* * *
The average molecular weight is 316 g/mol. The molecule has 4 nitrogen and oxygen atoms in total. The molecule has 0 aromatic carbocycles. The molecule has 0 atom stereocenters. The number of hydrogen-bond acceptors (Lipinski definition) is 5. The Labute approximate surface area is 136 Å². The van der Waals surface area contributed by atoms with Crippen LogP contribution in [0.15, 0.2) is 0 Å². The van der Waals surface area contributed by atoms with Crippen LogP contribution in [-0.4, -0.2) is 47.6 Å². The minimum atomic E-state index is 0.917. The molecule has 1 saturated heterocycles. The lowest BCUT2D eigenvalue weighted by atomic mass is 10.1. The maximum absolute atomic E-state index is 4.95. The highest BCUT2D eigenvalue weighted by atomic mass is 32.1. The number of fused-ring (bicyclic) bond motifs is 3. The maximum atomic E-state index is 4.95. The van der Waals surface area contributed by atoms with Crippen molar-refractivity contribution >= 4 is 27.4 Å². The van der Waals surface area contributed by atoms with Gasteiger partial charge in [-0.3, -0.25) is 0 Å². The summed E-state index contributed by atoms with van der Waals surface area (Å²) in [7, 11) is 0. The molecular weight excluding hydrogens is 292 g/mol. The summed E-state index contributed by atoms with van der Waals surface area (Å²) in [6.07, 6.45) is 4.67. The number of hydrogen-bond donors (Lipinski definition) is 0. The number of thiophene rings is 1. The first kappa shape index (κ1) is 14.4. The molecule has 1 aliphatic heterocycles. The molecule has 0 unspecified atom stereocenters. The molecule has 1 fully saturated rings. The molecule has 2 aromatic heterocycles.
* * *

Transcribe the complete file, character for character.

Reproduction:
The average molecular weight is 316 g/mol. The molecule has 4 nitrogen and oxygen atoms in total. The molecule has 0 aromatic carbocycles. The molecule has 0 atom stereocenters. The number of hydrogen-bond acceptors (Lipinski definition) is 5. The Labute approximate surface area is 136 Å². The van der Waals surface area contributed by atoms with Crippen LogP contribution in [0.15, 0.2) is 0 Å². The van der Waals surface area contributed by atoms with Crippen LogP contribution in [-0.4, -0.2) is 47.6 Å². The minimum atomic E-state index is 0.917. The molecule has 1 saturated heterocycles. The lowest BCUT2D eigenvalue weighted by atomic mass is 10.1. The maximum absolute atomic E-state index is 4.95. The highest BCUT2D eigenvalue weighted by atomic mass is 32.1. The number of fused-ring (bicyclic) bond motifs is 3. The maximum atomic E-state index is 4.95. The van der Waals surface area contributed by atoms with Crippen molar-refractivity contribution >= 4 is 27.4 Å². The van der Waals surface area contributed by atoms with Gasteiger partial charge in [-0.3, -0.25) is 0 Å². The summed E-state index contributed by atoms with van der Waals surface area (Å²) in [7, 11) is 0. The molecular weight excluding hydrogens is 292 g/mol. The summed E-state index contributed by atoms with van der Waals surface area (Å²) in [6.07, 6.45) is 4.67. The number of hydrogen-bond donors (Lipinski definition) is 0. The number of thiophene rings is 1. The first kappa shape index (κ1) is 14.4. The molecule has 1 aliphatic heterocycles. The molecule has 0 unspecified atom stereocenters. The molecule has 1 fully saturated rings. The molecule has 2 aromatic heterocycles.